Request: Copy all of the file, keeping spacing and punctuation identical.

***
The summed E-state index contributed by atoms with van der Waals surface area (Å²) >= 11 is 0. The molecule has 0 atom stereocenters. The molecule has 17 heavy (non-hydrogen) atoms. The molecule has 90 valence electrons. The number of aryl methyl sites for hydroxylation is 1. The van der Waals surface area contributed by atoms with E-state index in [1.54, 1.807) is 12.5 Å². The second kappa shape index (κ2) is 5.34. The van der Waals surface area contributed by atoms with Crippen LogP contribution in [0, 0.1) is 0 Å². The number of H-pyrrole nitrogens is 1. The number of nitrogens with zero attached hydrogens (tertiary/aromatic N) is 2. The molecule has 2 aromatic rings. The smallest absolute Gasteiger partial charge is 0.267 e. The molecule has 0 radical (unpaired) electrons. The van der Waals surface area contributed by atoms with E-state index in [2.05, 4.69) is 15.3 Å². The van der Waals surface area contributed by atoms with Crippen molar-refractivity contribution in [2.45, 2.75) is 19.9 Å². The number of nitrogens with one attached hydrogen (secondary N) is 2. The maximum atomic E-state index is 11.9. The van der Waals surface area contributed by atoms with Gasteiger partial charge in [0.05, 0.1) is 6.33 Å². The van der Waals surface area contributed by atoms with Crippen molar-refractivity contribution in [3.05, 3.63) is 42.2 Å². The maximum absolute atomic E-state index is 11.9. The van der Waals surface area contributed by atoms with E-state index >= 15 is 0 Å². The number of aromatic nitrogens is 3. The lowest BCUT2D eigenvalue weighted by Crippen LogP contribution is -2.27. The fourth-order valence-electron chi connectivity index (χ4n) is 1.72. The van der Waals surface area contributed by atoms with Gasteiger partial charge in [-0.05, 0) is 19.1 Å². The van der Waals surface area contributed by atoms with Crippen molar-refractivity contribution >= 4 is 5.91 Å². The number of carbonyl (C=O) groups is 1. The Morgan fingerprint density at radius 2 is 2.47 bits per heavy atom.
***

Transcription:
The summed E-state index contributed by atoms with van der Waals surface area (Å²) >= 11 is 0. The molecule has 0 atom stereocenters. The molecule has 17 heavy (non-hydrogen) atoms. The molecule has 90 valence electrons. The number of aryl methyl sites for hydroxylation is 1. The van der Waals surface area contributed by atoms with E-state index in [1.54, 1.807) is 12.5 Å². The second kappa shape index (κ2) is 5.34. The van der Waals surface area contributed by atoms with Crippen LogP contribution in [0, 0.1) is 0 Å². The number of H-pyrrole nitrogens is 1. The number of nitrogens with zero attached hydrogens (tertiary/aromatic N) is 2. The molecule has 2 aromatic rings. The smallest absolute Gasteiger partial charge is 0.267 e. The molecule has 0 radical (unpaired) electrons. The van der Waals surface area contributed by atoms with E-state index in [2.05, 4.69) is 15.3 Å². The van der Waals surface area contributed by atoms with Crippen molar-refractivity contribution in [2.45, 2.75) is 19.9 Å². The number of nitrogens with one attached hydrogen (secondary N) is 2. The maximum atomic E-state index is 11.9. The van der Waals surface area contributed by atoms with Gasteiger partial charge in [0.05, 0.1) is 6.33 Å². The van der Waals surface area contributed by atoms with Crippen molar-refractivity contribution in [3.05, 3.63) is 42.2 Å². The maximum absolute atomic E-state index is 11.9. The van der Waals surface area contributed by atoms with E-state index >= 15 is 0 Å². The number of aromatic nitrogens is 3. The lowest BCUT2D eigenvalue weighted by Crippen LogP contribution is -2.27. The fourth-order valence-electron chi connectivity index (χ4n) is 1.72. The van der Waals surface area contributed by atoms with Gasteiger partial charge in [-0.05, 0) is 19.1 Å². The van der Waals surface area contributed by atoms with Crippen molar-refractivity contribution >= 4 is 5.91 Å². The number of carbonyl (C=O) groups is 1. The Morgan fingerprint density at radius 2 is 2.47 bits per heavy atom.